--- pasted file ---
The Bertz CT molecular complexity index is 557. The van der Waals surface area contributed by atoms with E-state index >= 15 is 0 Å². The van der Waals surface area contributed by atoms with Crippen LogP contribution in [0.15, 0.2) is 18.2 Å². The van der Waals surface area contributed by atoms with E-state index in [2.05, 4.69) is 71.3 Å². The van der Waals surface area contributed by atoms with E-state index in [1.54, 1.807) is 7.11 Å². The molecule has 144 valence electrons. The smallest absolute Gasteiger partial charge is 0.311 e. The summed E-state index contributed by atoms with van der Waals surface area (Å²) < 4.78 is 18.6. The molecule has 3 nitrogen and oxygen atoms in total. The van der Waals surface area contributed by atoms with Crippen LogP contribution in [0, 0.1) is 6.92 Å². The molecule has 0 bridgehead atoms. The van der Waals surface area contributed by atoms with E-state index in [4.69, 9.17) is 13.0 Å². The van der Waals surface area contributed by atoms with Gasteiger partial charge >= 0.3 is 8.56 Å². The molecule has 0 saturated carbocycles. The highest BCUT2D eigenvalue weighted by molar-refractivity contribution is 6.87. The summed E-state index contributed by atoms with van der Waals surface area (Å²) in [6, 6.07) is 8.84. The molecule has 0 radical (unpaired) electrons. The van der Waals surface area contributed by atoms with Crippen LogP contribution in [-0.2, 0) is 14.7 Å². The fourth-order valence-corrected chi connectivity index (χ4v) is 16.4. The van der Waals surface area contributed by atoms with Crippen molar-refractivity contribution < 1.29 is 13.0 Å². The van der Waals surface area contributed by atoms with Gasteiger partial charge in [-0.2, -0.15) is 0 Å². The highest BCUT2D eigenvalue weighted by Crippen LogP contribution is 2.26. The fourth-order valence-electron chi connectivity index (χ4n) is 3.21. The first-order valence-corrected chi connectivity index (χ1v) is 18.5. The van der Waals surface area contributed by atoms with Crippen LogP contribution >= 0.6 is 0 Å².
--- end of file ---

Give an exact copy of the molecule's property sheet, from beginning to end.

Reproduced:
The Bertz CT molecular complexity index is 557. The van der Waals surface area contributed by atoms with E-state index >= 15 is 0 Å². The van der Waals surface area contributed by atoms with Crippen LogP contribution in [0.15, 0.2) is 18.2 Å². The van der Waals surface area contributed by atoms with E-state index in [2.05, 4.69) is 71.3 Å². The van der Waals surface area contributed by atoms with E-state index in [1.54, 1.807) is 7.11 Å². The molecule has 144 valence electrons. The smallest absolute Gasteiger partial charge is 0.311 e. The summed E-state index contributed by atoms with van der Waals surface area (Å²) < 4.78 is 18.6. The molecule has 3 nitrogen and oxygen atoms in total. The van der Waals surface area contributed by atoms with Crippen LogP contribution in [0, 0.1) is 6.92 Å². The molecule has 0 bridgehead atoms. The van der Waals surface area contributed by atoms with E-state index in [4.69, 9.17) is 13.0 Å². The van der Waals surface area contributed by atoms with Gasteiger partial charge >= 0.3 is 8.56 Å². The molecule has 0 saturated carbocycles. The highest BCUT2D eigenvalue weighted by molar-refractivity contribution is 6.87. The summed E-state index contributed by atoms with van der Waals surface area (Å²) in [6, 6.07) is 8.84. The molecule has 0 radical (unpaired) electrons. The van der Waals surface area contributed by atoms with Crippen LogP contribution in [-0.2, 0) is 14.7 Å². The fourth-order valence-corrected chi connectivity index (χ4v) is 16.4. The van der Waals surface area contributed by atoms with Crippen molar-refractivity contribution < 1.29 is 13.0 Å². The van der Waals surface area contributed by atoms with Gasteiger partial charge in [-0.2, -0.15) is 0 Å². The highest BCUT2D eigenvalue weighted by Crippen LogP contribution is 2.26. The fourth-order valence-electron chi connectivity index (χ4n) is 3.21. The first-order valence-corrected chi connectivity index (χ1v) is 18.5. The van der Waals surface area contributed by atoms with Crippen LogP contribution >= 0.6 is 0 Å².